The researchers found that breast cancer characteristics (such as tumor subtypes) and outcomes vary significantly among Asian women. For example, in aggregate, “Asian” women had the highest 10-year overall survival rates of all racial and ethnic groups. But Southeast Asian women had the worst overall survival of any Asian group, and had no better outcomes than white women. The authors recommend that researchers disaggregate data by country or region of origin to identify subgroups that are at risk for worse outcomes than aggregated data may suggest.
We should not be surprised by these findings. “Asian” and Asian American” encompass groups that have important differences, including country of origin, ancestry, culture, and immigration patterns. As Ðoàn and colleagues note, the “Asian American” category represents more than 40 communities and countries of origin.
Among factors contributing to observed subgroup differences, Ðoàn and coauthors cite histories of colonization and structural racism, poor health care access, and overrepresentation in hazardous environments, for example, as health workers during the COVID-19 pandemic. Unlike many Asian Americans with an immigrant or refugee background, Native Hawaiians are an Indigenous people. Many Pacific Islanders enter the U.S. with nonimmigrant status because of political relationships between the U.S. and their country of origin. This status can affect access to U.S. health care.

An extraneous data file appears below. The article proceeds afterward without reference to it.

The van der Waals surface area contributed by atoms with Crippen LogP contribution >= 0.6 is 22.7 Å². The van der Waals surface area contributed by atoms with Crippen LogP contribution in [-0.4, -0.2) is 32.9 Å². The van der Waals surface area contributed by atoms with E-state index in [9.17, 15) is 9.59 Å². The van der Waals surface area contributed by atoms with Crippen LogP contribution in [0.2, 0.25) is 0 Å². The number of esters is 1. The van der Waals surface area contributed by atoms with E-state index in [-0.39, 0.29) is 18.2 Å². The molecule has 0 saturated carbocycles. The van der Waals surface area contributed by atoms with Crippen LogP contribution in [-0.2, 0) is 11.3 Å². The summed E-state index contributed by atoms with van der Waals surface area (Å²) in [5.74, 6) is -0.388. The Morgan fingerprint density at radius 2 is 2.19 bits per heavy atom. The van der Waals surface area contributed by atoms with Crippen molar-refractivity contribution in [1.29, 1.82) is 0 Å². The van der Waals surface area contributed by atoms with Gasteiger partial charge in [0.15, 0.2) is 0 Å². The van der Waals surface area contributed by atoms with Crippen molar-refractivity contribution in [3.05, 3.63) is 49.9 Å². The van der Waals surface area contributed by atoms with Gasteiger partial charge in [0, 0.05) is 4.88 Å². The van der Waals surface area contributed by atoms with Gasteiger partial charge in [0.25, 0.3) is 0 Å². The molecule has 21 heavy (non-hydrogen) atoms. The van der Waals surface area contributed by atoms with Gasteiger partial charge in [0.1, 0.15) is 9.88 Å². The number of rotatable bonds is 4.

In an EClinical Medicine commentary, Ðoàn and colleagues call for higher-quality data collection, analysis, and reporting to help eliminate these disparities and biases. They have three recommendations for funders and researchers:
- Invest in improved, standardized data collection and reporting practices by race/ethnicity. In federal COVID-19 data, more than one-third of death reports lack race or ethnicity information. Previous research on health data showed that, in general, individuals in Asian American groups are often misclassified. Among proposed solutions, the authors suggested using algorithms to account for missing data and increasing research funding, with only 0.17% of National Institutes of Health-funded clinical research traditionally focused on Asian American groups.
- Place equal weight on community stories and published qualitative/quantitative literature. The authors recommend that researchers recognize the value of both quantitative data and information from Asian American community listening sessions. Qualitative data will lead to health materials, programs, and policies that are meaningful to the communities they intend to support.
- Address systems-level implicit and explicit Asian American bias. The myth of Asian Americans as an exceptional group with few health problems and disparities means their risks and needs are overlooked and their communities excluded from equity policies, for example, about vaccine allocation. Education, training, and better data could help correct and prevent these biases.
Lan Ðoàn, PhD, MPH, is a postdoctoral fellow in the Department of Population Health Section for Health Equity at NYU Grossman School of Medicine and a Scholar at the University of Pennsylvania’s Center for Improving Care Delivery for the Aging (CICADA).
Oluwadamilola (Lola) Fayanju, MD, MA, MPHS is the inaugural Helen O. Dickens Presidential Associate Professor in the Perelman School of Medicine at the University of Pennsylvania. She is the Chief of Breast Surgery for the University of Pennsylvania Health System.